GRRM is a modern author and so he's going to write from a modern perspective on women and their role in his fantasy society, even if he's still staying true to history. Tolkein and CS Lewis were only doing the same thing and that has to come across because of when they were writing. Attitudes toward women in their day were undeniably sexist compared to those of the modern world. How a person regards a written work is all about their own perspective. Anybody reading Tolkein's or Lewis' stuff back in the day would be unlikely to question the role of women in it like we're doing here. I'm guessing they would have regarded their role as being accurate to what they were familiar with. Back in those times I'm guessing they also would have thought HG Wells was a little nuts or "out there" for his views on women. Today I would consider him to be "ahead of his time".
    Looking back from a modern perspective, I see what modern-day people call "sexism" in these works but I choose to interpret them in the context of when they were written. It doesn't even cross my mind that either Tolkein or Lewis were deliberately trying to disrespect or demean women in their works. They were only writing them based on what they knew about the world at the time. Since I hold that perspective, they don't offend me. Being a modern author, if GRRM had written women into his novels the same way Tolkein and Lewis did, I think he might have found that his fan-base was much diminished compared to what it is now. This modern woman, at least, expects modern authors to know better.
     
  17. Cascador

    Cascador Who's Anakin?

    Joined:
    Nov 11, 2004
    Messages:
    30,515
    Likes Received:
    362
    Trophy Points:
    83
    Location:
    Belgium
    Ratings:
    +384 / 0 / -0
    Re: The Chronicles of Narnia: The Silver Chair

    No, there were other writers, who didn't write in such a way. With all respect, but that's just a terrible excuse just so you can saythe books are "guilt-free". Just because people were more tolerant of discrimination, shouldn't mean you should accept that. I brought H.G. Wells in as an example in in my earlier posts, and there were others. But Wells was an advocate when it came to women's rights and he existed long before Tolkien, even in another century. So surely he should have had a worse view on women, race etc.. than Tokien and Lewis going by what you said. But he was way advanced compared to them. Tolkien lived actually in a time where women did have a voice to a point. They were participants in WWII and could help with the cause. They did start to rise in their rights. While yeah in WWI it would have been different. But after the first World War they did start to get the vote to a point. In 1928 all women over 21 started to get the vote.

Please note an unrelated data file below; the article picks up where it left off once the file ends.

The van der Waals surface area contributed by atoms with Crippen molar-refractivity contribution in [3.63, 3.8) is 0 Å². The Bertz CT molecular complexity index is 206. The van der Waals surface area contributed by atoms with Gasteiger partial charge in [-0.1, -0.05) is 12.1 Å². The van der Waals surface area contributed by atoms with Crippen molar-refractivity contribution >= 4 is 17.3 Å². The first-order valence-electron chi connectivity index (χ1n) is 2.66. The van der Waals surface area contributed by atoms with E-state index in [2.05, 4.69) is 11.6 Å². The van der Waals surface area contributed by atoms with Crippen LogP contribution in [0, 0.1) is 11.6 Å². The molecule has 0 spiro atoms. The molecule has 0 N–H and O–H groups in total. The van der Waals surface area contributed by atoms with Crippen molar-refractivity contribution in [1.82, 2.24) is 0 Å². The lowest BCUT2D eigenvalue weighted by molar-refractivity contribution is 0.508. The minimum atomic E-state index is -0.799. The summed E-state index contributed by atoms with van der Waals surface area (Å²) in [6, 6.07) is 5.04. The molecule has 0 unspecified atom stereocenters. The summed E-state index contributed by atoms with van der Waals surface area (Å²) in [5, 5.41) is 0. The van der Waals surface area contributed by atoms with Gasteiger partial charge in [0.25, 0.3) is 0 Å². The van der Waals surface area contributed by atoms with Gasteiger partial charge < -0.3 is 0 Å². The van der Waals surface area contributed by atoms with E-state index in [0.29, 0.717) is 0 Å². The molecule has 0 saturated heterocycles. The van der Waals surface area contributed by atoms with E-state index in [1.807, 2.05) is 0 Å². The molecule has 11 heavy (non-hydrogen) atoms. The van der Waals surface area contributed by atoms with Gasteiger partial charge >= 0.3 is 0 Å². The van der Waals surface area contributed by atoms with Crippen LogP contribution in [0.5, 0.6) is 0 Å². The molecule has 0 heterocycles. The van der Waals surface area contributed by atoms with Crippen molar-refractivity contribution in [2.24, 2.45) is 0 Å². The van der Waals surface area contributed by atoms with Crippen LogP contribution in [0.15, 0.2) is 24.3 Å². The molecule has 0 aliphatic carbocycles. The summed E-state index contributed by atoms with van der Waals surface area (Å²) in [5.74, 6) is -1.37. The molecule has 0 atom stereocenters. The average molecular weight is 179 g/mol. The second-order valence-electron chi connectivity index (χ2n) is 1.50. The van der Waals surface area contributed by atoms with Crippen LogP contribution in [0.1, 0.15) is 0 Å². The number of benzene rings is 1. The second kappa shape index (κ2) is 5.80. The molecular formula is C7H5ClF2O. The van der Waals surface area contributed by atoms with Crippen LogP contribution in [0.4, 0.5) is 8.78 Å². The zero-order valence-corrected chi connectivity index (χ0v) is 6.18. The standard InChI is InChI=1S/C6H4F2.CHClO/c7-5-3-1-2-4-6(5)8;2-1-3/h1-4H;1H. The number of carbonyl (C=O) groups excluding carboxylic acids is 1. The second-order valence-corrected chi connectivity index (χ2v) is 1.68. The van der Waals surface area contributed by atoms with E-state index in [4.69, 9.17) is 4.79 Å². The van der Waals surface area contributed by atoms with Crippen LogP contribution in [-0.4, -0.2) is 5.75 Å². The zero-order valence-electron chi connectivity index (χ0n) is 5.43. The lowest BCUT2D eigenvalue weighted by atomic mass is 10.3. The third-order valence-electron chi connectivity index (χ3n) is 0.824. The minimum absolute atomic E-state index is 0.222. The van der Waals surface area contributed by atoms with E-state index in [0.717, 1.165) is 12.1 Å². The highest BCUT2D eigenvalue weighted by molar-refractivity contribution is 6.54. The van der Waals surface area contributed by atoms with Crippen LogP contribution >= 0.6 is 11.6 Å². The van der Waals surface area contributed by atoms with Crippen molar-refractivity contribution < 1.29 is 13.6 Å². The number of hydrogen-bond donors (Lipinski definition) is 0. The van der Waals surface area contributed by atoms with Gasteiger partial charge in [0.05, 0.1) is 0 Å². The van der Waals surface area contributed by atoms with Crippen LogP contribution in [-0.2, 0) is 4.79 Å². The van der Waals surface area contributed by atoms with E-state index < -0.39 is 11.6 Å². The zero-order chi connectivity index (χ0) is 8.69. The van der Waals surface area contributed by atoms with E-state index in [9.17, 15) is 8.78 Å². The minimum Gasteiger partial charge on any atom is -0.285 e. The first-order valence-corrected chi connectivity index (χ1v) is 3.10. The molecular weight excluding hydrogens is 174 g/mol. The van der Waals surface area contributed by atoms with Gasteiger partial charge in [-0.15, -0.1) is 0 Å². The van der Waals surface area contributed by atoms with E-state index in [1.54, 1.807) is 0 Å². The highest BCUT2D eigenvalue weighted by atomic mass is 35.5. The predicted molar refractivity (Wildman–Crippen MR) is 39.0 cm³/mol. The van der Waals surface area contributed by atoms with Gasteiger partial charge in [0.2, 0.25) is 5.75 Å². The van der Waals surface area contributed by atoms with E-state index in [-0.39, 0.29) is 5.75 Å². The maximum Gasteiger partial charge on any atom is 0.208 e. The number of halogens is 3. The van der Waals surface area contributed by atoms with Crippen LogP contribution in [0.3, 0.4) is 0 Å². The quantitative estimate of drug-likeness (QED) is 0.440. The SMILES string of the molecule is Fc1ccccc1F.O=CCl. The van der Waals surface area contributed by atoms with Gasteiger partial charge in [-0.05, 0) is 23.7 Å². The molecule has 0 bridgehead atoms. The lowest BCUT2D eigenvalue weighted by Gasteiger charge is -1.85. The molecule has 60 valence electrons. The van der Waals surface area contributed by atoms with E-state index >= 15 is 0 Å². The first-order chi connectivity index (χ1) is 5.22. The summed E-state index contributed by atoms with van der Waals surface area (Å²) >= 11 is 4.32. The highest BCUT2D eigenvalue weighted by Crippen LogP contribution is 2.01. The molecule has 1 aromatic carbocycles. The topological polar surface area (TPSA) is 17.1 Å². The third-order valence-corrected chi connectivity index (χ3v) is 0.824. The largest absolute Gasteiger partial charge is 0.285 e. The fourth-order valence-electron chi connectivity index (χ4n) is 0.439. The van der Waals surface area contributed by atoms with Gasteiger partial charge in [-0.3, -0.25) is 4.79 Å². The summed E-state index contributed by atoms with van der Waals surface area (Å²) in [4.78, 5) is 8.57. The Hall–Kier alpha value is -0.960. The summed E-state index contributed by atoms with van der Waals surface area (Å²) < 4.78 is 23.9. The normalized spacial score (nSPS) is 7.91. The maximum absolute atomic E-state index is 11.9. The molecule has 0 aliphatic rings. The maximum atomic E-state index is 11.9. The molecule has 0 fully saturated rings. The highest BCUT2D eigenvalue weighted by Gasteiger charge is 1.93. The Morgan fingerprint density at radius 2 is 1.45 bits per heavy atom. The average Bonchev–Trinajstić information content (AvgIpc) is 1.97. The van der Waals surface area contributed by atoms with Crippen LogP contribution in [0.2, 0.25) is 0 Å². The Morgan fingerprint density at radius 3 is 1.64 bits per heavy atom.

Let me bring up something else. Gay couples. Widely not accepted in the world now, particularly by governments who won't legalize gay marriage and so forth. And in the states where GRRM lives, it still a big struggle. Yet he does write of gay couples in his work. But should he just go with the majority. Should I just go with the majority and turn my back against gay couples, just because the majority does? That actually quite compares to Tolkien's time when it came to women. He turned his back to them and that is evident in his work. And he just did it because the majority did? No, I don't think so. It just shows how he thought of women as is evident in his work.
     
  18. S.J. Faerlind

    S.J. Faerlind Flashlight Shadowhunter

    Joined:
    May 29, 2012
    Messages:
    5,672
    Likes Received:
    191
    Trophy Points:
    63
    Location:
    Canada
    Ratings:
    +298 / 2 / -1
    Re: The Chronicles of Narnia: The Silver Chair

    I am sorry, but with all due respect, you aren't allowed to tell me what I say is "guilt free" and what I don't. lol! I would love to hear your opinion on what you consider to be "guilt free", but you may not assume anything about my stance on the issue. :)